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John McCain Busts a Move

By Salena Zito

Hands down, John McCain is the buzz in New Hampshire. After a political freefall in the summer, the man who swept Granite State Republicans and independents in 2000 has gone and done a Lazarus, resurrecting his presidential candidacy.

He did it the old-fashioned way: He earned it.

"Townhall meeting by townhall meeting, bus ride by bus ride, and endless phone calls to local talk show hosts, are what have put McCain back on the map in New Hampshire," says David Carney, a GOP political strategist not affiliated with any campaign.

One of those local radio talk show hosts, former Democrat candidate for governor Arnie Arnesen, agrees. "(D)espite many voters' disappointment with his dismal campaign ... the charisma, smarts and straight talk of McCain did not evaporate with voters over the last eight years."

More important, Arnesen says, no negative news has come out about McCain: "No illegals cutting his lawn, no clemency cases in Arkansas, no trophy wife, no Bernie Kerik or curious housemates who happen to be gay ... we know who he is, and with the war in Iraq taking second place to the new gorilla in the room, the economy, suddenly McCain becomes attractive again."

"Death spiral" and "death-watch" were all the talk of McCain in July. Fresh off an ugly and losing illegal-immigration battle, McCain's campaign imploded. Longtime adviser John Weaver exited, causing a domino effect that left McCain's campaign bare-boned and broke.

Most political soothsayers predicted he would never make the next filing deadline. Yet Weaver, who gave his first post-McCain interview in September, bucked conventional wisdom by predicting McCain would re-emerge in late December.

And he has, according to New Hampshire's polling average as of Friday. He's climbed to within 5.6 percentage points and is in second place behind Mitt Romney, who's been taking it on the chin in the Granite State's leading editorial pages.

Weaver's prediction was considered foolish. Today, he is a political Nostradamus.

"John has done a phenomenal job on his own," says Weaver. "You have to give him credit for it. He has run his campaign in New Hampshire on his back.

"John's re-emergence also has a lot to do with the times that we live in. Remember, we are a nation at war against an enemy that does not wear a uniform. You have to ask yourself, who has been prepared to lead us in this global struggle that we are in?"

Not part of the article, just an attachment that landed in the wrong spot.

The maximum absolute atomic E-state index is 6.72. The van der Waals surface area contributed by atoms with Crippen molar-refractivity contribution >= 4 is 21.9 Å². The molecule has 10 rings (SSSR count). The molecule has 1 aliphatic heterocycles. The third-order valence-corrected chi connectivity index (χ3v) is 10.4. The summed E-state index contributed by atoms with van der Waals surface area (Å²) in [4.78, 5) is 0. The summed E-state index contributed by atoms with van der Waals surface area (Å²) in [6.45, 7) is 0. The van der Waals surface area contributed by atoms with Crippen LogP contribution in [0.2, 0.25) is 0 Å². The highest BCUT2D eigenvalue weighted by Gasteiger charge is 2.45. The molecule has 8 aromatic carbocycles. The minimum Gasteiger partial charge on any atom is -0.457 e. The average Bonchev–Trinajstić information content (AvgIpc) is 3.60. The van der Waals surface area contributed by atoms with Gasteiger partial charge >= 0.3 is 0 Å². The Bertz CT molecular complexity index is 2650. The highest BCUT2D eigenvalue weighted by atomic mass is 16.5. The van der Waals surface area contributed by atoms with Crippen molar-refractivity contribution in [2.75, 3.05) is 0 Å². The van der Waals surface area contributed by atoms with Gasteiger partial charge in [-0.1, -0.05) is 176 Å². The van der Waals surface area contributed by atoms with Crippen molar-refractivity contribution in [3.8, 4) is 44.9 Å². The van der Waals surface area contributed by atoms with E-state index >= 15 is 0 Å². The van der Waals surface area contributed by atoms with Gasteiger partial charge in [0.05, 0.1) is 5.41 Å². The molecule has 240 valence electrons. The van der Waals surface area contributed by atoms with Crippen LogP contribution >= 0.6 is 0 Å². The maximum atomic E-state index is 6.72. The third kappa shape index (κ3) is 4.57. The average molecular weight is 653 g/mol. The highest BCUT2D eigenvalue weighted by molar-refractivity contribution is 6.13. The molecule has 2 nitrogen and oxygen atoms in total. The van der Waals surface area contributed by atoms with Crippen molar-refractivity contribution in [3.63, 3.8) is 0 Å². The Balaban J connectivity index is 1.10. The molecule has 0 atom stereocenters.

"Experience in foreign policy and (the) military matters," says Sen. Lindsey Graham, R-S.C.

Graham, who chairs McCain's campaign in the critical first-in-Dixie South Carolina primary, says people tend to forget how volatile the world is -- until an event such as the assassination of former Pakistani leader Benazir Bhutto reminds them. "Calm can be replaced by a monumental event in seconds. John McCain is the one candidate that will rise to the occasion."

McCain, now running fourth in South Carolina, lost to Bush there in 2000, in part, because he was not prepared. "That is not the case this time," Graham says. "We have the majority of the political network and a phenomenal veterans coalition. This time, we are ready."

"But," he cautioned, "you cannot look at John winning South Carolina if he does not win in New Hampshire and Michigan. Momentum probably matters in South Carolina more than anything."

"McCain's re-emergence proves just how unsettled the Republican race is," says professor Bert A. Rockman, the head of the political science department at Purdue University. "His rise is mainly a function of skepticism toward the others and his relative popularity among independents."

"Of all the Republican candidates, most Republicans probably know McCain the best," adds Matt Lebo, political science professor at New York's Stony Brook University.

"Over the long run-up to the first primaries, the faults of the other candidates have become more visible. Everyone now realizes there is no perfect candidate. Given more information about all the candidates, McCain compares more favorably."

As for Sen. Graham, he says he never considered dropping his support of McCain or encouraging McCain to drop out. "Are you kidding? There is no fun in running if you don't go down in flames at least two or three times. Our mishap happened early, and that is a good thing. It is better to be strong in December than it is in July."

Salena Zito is a Pittsburgh Tribune-Review editorial page columnist. E-mail her at

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